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    • This looks like a legit move to me, not team shopping. 
    • But that's a lot of time & money moving back and forth.  Think about the time it takes to prepare a house to sell it.  Or if it's an apartment, then you have to break the lease and most apartments make you pay in full.  Then the next apartment won't approve you cause you broke a lease. So the REASON for moving is because of work, or just to play on a good team?  
    • I've found I get into fewer arguments when I answer my own questions.  
    • From my perspective, sounds like you answered all your own questions.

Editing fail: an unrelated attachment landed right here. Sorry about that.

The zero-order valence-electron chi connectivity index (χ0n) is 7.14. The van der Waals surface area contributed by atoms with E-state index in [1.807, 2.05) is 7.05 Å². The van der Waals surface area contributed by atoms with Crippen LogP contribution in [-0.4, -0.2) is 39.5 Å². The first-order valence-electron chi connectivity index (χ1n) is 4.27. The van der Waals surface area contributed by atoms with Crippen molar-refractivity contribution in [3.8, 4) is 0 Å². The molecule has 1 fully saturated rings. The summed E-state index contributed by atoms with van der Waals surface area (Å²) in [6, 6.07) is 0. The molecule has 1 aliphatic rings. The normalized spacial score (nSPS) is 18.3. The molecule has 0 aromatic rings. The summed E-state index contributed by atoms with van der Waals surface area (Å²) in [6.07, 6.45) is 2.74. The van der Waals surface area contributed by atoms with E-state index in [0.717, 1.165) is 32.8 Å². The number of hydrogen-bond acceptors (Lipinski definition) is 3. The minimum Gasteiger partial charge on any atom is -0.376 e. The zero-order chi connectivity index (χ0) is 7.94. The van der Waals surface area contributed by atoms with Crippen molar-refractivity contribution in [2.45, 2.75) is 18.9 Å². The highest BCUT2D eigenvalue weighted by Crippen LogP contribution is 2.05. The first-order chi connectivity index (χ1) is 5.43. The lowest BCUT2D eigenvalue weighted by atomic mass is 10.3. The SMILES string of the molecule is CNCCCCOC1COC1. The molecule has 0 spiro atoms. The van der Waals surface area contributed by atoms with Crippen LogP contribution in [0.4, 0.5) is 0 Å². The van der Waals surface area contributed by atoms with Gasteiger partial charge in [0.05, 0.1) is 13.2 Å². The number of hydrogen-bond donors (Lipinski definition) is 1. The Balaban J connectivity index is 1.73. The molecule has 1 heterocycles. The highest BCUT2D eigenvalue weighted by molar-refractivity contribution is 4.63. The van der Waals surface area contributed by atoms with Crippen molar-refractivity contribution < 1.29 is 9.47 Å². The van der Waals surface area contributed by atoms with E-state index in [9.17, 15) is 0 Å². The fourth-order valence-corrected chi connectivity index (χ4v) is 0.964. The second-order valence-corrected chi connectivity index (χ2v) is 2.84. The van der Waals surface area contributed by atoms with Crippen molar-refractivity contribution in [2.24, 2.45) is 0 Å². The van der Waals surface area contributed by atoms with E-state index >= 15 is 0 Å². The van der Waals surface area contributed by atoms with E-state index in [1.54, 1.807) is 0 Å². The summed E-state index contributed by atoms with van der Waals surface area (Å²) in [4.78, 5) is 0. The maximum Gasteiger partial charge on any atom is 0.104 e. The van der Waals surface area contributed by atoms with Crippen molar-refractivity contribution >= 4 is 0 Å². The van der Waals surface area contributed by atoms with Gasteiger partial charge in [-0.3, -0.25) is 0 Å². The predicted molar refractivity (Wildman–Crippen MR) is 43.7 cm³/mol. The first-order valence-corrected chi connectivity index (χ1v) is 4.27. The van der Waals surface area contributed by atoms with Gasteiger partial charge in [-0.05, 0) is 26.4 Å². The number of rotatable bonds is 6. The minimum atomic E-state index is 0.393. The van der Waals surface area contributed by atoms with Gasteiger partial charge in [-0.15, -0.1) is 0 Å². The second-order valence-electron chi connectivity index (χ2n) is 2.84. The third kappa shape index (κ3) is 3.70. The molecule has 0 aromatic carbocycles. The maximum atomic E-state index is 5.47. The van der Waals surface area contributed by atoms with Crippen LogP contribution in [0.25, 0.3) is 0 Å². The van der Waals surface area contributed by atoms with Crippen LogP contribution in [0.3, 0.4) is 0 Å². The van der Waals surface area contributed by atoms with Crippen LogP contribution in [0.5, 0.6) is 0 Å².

• I do not know the Knight family, but from what I understand, the move last year from Tampa to the Space Coast was prompted by a job situation with the father (transfer/promotion/new position . . . something like that).  Yes, there was speculation that he might lose his job to the kid who was a freshman last year, but to my knowledge, that had not yet happened.  So, it remains speculation.  Similarly, the move back to the Tampa Bay area also has been prompted by the father's job situation (another transfer/promotion/new position . . . something like that).  Early in my career, I worked with a bunch of bankers and such moves were not unusual in that industry.  I don't know what line of work the father is in, or even if he has been staying with the same company.  But I have known plenty of people who move away from an area (like Tampa Bay) only to decide the grass wasn't really greener elsewhere, and that they miss their friends, family, church, etc., so they return.  Sometimes it would take 4-5 years; sometimes a year.  Anyone on this board who has a son who has played sports would understand this:  if your family had to move, you would look for the best opportunity for your son to succeed at his new school.  You would balance out quality of school, the success/tradition of the particular athletic program your son wants to be involved with, etc.  From an outsider's standpoint, that's how Luke Knight ended up at Merritt Island last year.  Now, for reasons none of us fully know, the family is coming back to the Tampa Bay area.  Did they sell their house a year ago?  Did they buy a new house in Merritt Island?  Or did they keep their Tampa house, rent it out and lease in MI?   Who knows?  I certainly don't.   But, they've made the decision to return to Tampa.  Now it gets interesting.  Do you return to a school where you lead the team to a state championship as a sophomore?  Football aside, would he even be able to return to Jesuit?  I'll go out on a limb and take the position that while Jesuit typically/historically does not allow rising seniors to transfer in, they would have allowed this kid to re-enroll (call it the Pesansky Rule). But now we have to look at from the family's standpoint:  how close was the kid to losing his starting job a year ago?   Regardless, if you're Matt Thompson (Jesuit head coach), you either made the choice to move on to another guy or that choice was made for you.   And that 'other guy' stepped in as a freshman and had success.  And that kid is likely to end up a 4-year starter.  As the head coach, do you want to bring back in the previous starter, bench your rising star (and possibly run the risk of losing him to informal high school transfer portal) or do you stick with stick with the taller, bigger, younger kid who has the potential to break all of Jesuit's career passing records by the time he graduates? I don't know if the dad spoke with Thompson or if they could just see the writing on the wall.  And I think I saw something in the article (before the firewall and/or PDQ ad kept me from reading it all the way through) that indicated the kid would be playing on the same field that he played on in his youth football days.  Nostalgia can be a strong motivating force sometimes.  So, it looks to me like non-football forces brought the family back to the Tampa Bay area and the family did the same thing they did when those non-football forces took them to the Space Coast - they made a school decision that provided their son with the best opportunity to have success.  Just my perspective. 
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